Nana Kwaku Boadu-Boadu’s thoughts … Energy sector employment policies: post COVID-19 situation and the position of African women

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It is an undeniable fact that the current COVID-19 pandemic has produced retrogressive effects on all spheres of economic endeavors. Like the celebrated American Judge Benjamin Cardozo stated “danger invites rescue”. The cry of distress is the summons to relief and a burden has been placed on all policymakers to make decisions which will absorb the difficulties created by the pandemic.

The energy sector has endured spillover effects from the health crisis. In the region of employment, it was reported in May, 2020 by E2 (Environmental Entrepreneurs), the American Council on Renewable Energy (ACORE), E4TheFuture and BW Research Partnership that nearly 600,000 clean energy workers in the United States lost their jobs due to the pandemic.

It is therefore reasonable to conclude that millions of people in the energy sector have lost their jobs globally.

The commodity and labor market of the energy sector

There exists a positive correlation between the commodity and labor markets of the energy sector. The commodity market contains all energy products like crude oil, natural gas, refined petroleum products and so on. The commodity market determines the quantity and the prices of goods based on the forces of demand and supply.

The labor market comprises of both skilled and unskilled persons who contribute to either administrative, technical or support services. The labor market also regulates the employment rate and wages based on the forces of demand and supply.

The economics of labor force in the energy sector in times of crises

Financing the energy sector

The energy sector is the driving force for the modern technological era. The sector employs the services of sophisticated machines, technology, skilled and unskilled labor. The sustenance of the sector is primarily dependent on huge financial investment. These monies are obtained from market purchases, loan packages, philanthropical support and so on. The most important source of funding however is remittance from consumers.

The commodity market

The demand for energy products is very important to energy producing countries. Demand is conditional on the financial health of industries and the household.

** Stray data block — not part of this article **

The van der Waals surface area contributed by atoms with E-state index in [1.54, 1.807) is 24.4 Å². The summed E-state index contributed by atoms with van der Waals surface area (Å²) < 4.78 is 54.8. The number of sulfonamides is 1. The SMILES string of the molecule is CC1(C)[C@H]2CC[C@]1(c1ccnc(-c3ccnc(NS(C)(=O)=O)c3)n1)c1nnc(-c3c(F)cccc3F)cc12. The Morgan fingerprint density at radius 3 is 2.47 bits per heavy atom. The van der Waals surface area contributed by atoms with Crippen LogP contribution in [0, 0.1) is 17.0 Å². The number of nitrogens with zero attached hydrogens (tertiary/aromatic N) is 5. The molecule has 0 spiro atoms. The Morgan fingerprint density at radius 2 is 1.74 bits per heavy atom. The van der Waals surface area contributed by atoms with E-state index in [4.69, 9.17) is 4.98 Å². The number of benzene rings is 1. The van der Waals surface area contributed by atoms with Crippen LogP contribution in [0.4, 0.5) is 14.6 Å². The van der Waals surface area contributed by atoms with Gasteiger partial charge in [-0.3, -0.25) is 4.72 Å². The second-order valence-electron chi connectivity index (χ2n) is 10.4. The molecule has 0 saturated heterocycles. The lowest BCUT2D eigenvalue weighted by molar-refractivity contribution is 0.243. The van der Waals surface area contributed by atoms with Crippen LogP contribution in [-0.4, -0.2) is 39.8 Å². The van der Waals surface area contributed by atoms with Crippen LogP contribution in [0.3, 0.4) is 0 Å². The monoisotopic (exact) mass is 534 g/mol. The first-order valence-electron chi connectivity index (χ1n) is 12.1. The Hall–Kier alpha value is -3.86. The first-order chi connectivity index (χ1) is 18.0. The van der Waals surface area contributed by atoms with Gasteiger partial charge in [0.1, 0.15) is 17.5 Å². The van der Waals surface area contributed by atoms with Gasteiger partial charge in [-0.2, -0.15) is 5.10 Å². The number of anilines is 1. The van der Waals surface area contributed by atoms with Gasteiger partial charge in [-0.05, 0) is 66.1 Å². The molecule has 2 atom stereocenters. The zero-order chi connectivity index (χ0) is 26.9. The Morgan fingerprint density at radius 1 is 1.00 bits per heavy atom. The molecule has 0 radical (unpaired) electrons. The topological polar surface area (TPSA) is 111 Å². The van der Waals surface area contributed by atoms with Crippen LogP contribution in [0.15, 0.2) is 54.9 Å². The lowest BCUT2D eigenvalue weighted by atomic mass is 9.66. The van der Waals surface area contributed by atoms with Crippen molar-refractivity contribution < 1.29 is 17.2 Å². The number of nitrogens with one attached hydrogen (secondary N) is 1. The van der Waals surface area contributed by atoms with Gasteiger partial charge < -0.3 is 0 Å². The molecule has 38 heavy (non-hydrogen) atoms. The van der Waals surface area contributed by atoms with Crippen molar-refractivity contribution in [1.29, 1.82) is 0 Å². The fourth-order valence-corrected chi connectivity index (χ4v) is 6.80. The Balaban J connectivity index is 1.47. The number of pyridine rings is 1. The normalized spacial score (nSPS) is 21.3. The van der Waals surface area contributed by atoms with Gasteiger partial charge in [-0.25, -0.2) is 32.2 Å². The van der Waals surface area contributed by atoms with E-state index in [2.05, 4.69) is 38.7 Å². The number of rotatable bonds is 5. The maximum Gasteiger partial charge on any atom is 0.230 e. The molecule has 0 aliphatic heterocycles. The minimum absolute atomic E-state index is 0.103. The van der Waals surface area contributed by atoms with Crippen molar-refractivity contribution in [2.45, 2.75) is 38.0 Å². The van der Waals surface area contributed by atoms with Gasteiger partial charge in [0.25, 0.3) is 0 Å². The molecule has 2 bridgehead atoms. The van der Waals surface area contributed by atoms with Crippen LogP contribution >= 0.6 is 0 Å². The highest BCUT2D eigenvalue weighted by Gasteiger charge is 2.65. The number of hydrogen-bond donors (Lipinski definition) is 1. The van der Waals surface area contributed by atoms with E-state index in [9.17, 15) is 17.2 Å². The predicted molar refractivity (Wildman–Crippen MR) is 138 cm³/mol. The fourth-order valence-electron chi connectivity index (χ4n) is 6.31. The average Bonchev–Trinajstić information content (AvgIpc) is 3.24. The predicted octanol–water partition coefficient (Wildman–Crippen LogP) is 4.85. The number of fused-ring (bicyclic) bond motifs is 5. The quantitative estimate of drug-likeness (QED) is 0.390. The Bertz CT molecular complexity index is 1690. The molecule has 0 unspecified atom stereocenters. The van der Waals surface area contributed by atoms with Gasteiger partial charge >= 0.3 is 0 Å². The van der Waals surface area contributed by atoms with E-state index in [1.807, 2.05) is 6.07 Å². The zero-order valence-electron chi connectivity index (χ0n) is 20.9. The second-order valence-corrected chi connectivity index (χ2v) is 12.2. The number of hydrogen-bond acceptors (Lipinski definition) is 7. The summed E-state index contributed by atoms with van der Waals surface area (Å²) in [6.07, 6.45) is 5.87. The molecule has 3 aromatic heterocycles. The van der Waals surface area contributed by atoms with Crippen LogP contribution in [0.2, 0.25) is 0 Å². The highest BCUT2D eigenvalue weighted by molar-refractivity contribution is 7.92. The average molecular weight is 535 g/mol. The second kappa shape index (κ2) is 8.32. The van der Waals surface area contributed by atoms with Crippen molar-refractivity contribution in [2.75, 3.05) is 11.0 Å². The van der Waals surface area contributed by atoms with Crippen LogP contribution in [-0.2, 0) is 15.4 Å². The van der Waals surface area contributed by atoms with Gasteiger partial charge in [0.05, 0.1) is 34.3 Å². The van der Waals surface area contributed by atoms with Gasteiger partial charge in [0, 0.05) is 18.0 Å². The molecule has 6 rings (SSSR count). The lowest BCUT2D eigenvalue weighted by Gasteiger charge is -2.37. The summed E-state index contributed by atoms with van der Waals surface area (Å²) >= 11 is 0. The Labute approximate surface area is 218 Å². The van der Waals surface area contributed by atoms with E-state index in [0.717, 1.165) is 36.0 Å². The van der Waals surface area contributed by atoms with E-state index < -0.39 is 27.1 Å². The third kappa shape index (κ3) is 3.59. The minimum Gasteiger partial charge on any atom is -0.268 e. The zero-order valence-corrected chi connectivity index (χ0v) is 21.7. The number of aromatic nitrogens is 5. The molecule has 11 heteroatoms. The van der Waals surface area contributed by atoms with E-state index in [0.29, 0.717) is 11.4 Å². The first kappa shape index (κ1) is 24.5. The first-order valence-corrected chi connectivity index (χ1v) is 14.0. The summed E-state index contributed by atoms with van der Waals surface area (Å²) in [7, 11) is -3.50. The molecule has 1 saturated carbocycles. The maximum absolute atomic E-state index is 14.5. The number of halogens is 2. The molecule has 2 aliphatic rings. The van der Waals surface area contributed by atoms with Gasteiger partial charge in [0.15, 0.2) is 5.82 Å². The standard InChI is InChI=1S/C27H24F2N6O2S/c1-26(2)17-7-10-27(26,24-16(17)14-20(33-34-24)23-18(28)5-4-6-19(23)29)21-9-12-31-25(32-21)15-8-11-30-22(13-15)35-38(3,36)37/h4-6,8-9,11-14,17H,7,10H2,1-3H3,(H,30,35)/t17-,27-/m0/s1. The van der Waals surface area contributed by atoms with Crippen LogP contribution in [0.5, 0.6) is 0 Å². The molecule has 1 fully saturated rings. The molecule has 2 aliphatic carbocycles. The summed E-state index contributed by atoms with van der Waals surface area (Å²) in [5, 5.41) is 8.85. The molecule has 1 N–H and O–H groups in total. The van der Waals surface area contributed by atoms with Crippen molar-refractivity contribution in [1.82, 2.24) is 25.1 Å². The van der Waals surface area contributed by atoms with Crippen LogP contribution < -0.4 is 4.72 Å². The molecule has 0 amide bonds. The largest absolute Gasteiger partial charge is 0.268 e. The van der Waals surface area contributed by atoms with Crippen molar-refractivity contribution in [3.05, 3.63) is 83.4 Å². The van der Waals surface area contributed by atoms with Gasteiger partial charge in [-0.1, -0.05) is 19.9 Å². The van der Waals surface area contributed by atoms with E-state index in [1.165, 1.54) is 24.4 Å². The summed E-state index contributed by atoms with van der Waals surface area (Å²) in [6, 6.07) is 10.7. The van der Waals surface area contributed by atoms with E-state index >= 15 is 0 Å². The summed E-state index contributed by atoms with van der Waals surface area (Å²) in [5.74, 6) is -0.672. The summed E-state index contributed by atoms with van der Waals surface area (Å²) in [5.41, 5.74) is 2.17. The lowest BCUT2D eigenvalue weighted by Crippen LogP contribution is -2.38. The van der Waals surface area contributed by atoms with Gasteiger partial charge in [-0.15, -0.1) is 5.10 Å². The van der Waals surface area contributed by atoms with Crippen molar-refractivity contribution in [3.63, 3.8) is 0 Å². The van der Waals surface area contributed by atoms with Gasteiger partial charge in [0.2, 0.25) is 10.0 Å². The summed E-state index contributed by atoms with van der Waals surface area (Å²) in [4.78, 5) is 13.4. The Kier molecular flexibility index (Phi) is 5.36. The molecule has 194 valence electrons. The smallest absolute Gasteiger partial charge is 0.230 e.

The COVID-19 pandemic dwindled the energy demands and purchasing power of consumers. The lockdown rules put all industrial usage of energy products on hold. Earnings of households also reduced due to the inactivity of workers. Demand for energy products dropped. In April, it was reported by reputable agencies like Forbes that the prices of crude oil dipped to a negative rate.

Energy producers had to decide whether to maintain pre-COVID-19 quantities with lower prices or reduce quantities to meet the shrinking demand. Prudent energy sector management opted for a two-tier approach. Production quantities were reduced to evade the additional burden of finding storage for excesses. Secondly, existing prices were reduced to boost demand and market competitiveness. This automatically led to a fall in production quantities and prices of energy products.

The labor market

Changes in the commodity market correlates positively to changes in salaries and employments in the labor market. Commodities depend on labor for their production. All things being equal, demand for energy products determines the demand for labor.

The fall in energy commodity prices and quantities reduced the earnings of energy producers. To cut down production expenses, it was necessary for companies to lay-off workers. Some workers were also offered a pay cut in order to retain their jobs. The number of employees and wages dipped in the labor market.

Post COVID-19 lockdown policies